By Garry Parker
The house is dark and quiet, other than the muffled sound of the air conditioner and my son’s fish tank in the other room..It is hauntingly silent as I write this only an hour before dawn, and I’ve been awake since 0330. The past few days have come with joy and tragedy – the cycle of life. As some of my family members and friends are grieving and faced with the daunting task of burying their loved ones, I was celebrating an enormous milestone for my father with my family and extended family and friends. Although I was celebrating, my heart still weighed heavy for those family members that were missing from our celebration, as they were attending to the details of planning a funeral for a very sweet lady. What a paradox, yet a perfectly normal one, and simply a part of life that we all will face..or have already.
Life is a short cycle. Sure, some live long and full lives until their 80’s or 90’s, or even the rare Centenarian, but what’s a mere century in the grand scheme of life? Today as I write this, and later as you read it, we will have spent minutes of our lives that can never be replaced. Our time here is limited, so it is our duty to ensure that our time well-spent. We can spend our time however we like; we can even waste it..but we can’t save time, nor can we kill it.
As I was surrounded by family and friends this weekend, emotions ran the gamut from extreme joy, happiness, and pride, to sullen and solemn conversation, and heartbreak for those recently departed, and the ones left behind. I spent my time in good conversation with my family and some very old friends that I had lost contact with…we laughed, we smiled, we told stories, and we hugged… a lot. There was an overwhelming feeling of genuine love and appreciation for life, that I am really having a hard time expressing in simple words..but when you feel it, well..you know it, and that feeling is indescribable.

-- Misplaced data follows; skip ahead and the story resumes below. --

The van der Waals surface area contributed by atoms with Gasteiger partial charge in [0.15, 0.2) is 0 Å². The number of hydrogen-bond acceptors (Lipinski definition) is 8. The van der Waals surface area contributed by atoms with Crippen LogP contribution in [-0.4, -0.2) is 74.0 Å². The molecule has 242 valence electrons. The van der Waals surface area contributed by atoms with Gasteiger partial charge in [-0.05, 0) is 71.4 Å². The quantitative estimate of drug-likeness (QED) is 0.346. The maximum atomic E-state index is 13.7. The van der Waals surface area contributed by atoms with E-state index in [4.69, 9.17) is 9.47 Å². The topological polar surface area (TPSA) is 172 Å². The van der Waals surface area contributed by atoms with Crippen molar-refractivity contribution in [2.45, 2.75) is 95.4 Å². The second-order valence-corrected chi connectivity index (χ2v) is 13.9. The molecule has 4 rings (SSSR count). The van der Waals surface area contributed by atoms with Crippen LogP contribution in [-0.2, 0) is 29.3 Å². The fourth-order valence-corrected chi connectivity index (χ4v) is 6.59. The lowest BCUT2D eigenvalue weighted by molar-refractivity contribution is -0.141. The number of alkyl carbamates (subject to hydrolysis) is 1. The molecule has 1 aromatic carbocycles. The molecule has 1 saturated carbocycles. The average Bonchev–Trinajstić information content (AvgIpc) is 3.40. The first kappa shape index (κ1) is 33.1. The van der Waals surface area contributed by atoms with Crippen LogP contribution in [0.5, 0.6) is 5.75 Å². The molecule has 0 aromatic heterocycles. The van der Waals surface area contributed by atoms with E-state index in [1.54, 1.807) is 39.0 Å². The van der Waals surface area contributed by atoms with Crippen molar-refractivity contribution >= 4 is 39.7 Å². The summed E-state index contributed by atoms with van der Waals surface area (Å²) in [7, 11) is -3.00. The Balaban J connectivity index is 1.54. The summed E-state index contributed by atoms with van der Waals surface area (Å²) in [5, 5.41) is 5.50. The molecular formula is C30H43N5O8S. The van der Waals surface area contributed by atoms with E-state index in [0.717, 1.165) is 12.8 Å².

Later in the evening, I called my Sensei in Okinawa (as I do every other week on Sunday evening) and we discussed life and karate, as usual. Then, he casually mentioned something that kept my mind racing long after we ended the call. “Maybe teach five more years, Pa-ka san.” I asked for an explanation! Sensei, are you ok? Are you sick? What’s going on? Why do you say only five more years? Sensei chuckled, and reminded me that in five years, he would be 80 years old, and would ‘tabun’ (maybe) only teach me for five more years. This struck me as odd, because only 6 months ago Takamiyagi Sensei unveiled his ‘Ten Year Plan’ to me (involving him, me, and our organization), and he’s always maintained that he intends to live at least 100 years!
By American standards, taking a less active role at 80 years of age makes a lot of sense, but those who have met and trained with Takamiyagi Sensei recently can verify that he has the speed, endurance, and power. of someone 30 years younger! This is one of the many benefits of consistent traditional Okinawan Karate training – health and vigor deep into old age. We didn’t speak more about the subject, and moved on quickly to other topics, but I couldn’t -and still can’t – get FIVE YEARS out of my head.
What if…you knew that you only had five years left with your teacher? How would it change you? Would you train harder, practice more intently, be more dedicated and loyal? Yes? Then why wait?
What if…you knew that you only had five years left with your father, or mother, or spouse? What if you only had five years left with your children? What would you do differently? What if it were only five months? How about five days?
You may be thinking now as you read..’That’s ridiculous, no one can know how much time is left”.
Do the right thing, because five years, five months, or five days – we are not promised tomorrow.
Take advantage of every precious moment with those that mean the most to you; it will be time well spent.